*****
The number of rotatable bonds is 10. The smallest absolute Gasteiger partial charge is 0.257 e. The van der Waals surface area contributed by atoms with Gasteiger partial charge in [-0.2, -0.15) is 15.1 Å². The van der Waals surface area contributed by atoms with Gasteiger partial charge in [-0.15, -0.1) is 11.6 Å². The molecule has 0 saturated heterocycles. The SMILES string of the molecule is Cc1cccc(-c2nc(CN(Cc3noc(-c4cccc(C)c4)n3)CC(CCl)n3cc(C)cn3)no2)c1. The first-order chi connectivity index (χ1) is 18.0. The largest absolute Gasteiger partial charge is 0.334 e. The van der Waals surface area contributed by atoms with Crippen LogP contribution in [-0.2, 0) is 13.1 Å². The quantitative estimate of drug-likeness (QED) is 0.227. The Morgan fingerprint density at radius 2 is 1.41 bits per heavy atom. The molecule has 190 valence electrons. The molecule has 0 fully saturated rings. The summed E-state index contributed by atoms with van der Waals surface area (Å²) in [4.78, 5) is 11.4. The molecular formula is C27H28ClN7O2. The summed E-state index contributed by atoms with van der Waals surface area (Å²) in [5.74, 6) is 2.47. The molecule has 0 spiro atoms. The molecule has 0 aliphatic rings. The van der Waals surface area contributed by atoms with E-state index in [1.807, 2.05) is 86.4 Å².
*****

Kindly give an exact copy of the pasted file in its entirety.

The number of rotatable bonds is 10. The smallest absolute Gasteiger partial charge is 0.257 e. The van der Waals surface area contributed by atoms with Gasteiger partial charge in [-0.2, -0.15) is 15.1 Å². The van der Waals surface area contributed by atoms with Gasteiger partial charge in [-0.15, -0.1) is 11.6 Å². The molecule has 0 saturated heterocycles. The SMILES string of the molecule is Cc1cccc(-c2nc(CN(Cc3noc(-c4cccc(C)c4)n3)CC(CCl)n3cc(C)cn3)no2)c1. The first-order chi connectivity index (χ1) is 18.0. The largest absolute Gasteiger partial charge is 0.334 e. The van der Waals surface area contributed by atoms with Crippen LogP contribution in [-0.2, 0) is 13.1 Å². The quantitative estimate of drug-likeness (QED) is 0.227. The Morgan fingerprint density at radius 2 is 1.41 bits per heavy atom. The molecule has 190 valence electrons. The molecule has 0 fully saturated rings. The summed E-state index contributed by atoms with van der Waals surface area (Å²) in [4.78, 5) is 11.4. The molecular formula is C27H28ClN7O2. The summed E-state index contributed by atoms with van der Waals surface area (Å²) in [5.74, 6) is 2.47. The molecule has 0 spiro atoms. The molecule has 0 aliphatic rings. The van der Waals surface area contributed by atoms with E-state index in [1.807, 2.05) is 86.4 Å².